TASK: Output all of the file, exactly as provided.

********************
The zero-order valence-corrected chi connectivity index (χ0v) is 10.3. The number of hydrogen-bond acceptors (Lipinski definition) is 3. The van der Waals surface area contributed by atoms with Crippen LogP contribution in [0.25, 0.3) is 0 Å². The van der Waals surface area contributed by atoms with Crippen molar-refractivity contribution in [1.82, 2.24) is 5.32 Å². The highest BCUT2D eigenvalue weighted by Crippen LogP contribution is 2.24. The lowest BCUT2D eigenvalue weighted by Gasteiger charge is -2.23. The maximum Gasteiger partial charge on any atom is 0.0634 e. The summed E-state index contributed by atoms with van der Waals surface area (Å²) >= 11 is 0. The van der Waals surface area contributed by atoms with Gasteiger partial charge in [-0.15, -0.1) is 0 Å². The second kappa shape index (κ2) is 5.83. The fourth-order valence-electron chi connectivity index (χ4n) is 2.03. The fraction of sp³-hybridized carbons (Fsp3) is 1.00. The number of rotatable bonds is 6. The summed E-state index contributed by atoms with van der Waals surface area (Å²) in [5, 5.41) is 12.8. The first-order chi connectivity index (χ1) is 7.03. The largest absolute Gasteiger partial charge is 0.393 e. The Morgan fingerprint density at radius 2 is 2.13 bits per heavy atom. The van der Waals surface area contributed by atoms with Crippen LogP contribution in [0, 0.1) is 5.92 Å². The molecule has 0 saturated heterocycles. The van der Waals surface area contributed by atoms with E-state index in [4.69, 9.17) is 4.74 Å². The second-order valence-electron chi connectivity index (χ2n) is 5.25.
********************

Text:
The zero-order valence-corrected chi connectivity index (χ0v) is 10.3. The number of hydrogen-bond acceptors (Lipinski definition) is 3. The van der Waals surface area contributed by atoms with Crippen LogP contribution in [0.25, 0.3) is 0 Å². The van der Waals surface area contributed by atoms with Crippen molar-refractivity contribution in [1.82, 2.24) is 5.32 Å². The highest BCUT2D eigenvalue weighted by Crippen LogP contribution is 2.24. The lowest BCUT2D eigenvalue weighted by Gasteiger charge is -2.23. The maximum Gasteiger partial charge on any atom is 0.0634 e. The summed E-state index contributed by atoms with van der Waals surface area (Å²) >= 11 is 0. The van der Waals surface area contributed by atoms with Gasteiger partial charge in [-0.15, -0.1) is 0 Å². The second kappa shape index (κ2) is 5.83. The fourth-order valence-electron chi connectivity index (χ4n) is 2.03. The fraction of sp³-hybridized carbons (Fsp3) is 1.00. The number of rotatable bonds is 6. The summed E-state index contributed by atoms with van der Waals surface area (Å²) in [5, 5.41) is 12.8. The first-order chi connectivity index (χ1) is 7.03. The largest absolute Gasteiger partial charge is 0.393 e. The Morgan fingerprint density at radius 2 is 2.13 bits per heavy atom. The van der Waals surface area contributed by atoms with Crippen LogP contribution in [0, 0.1) is 5.92 Å². The molecule has 0 saturated heterocycles. The van der Waals surface area contributed by atoms with E-state index in [4.69, 9.17) is 4.74 Å². The second-order valence-electron chi connectivity index (χ2n) is 5.25.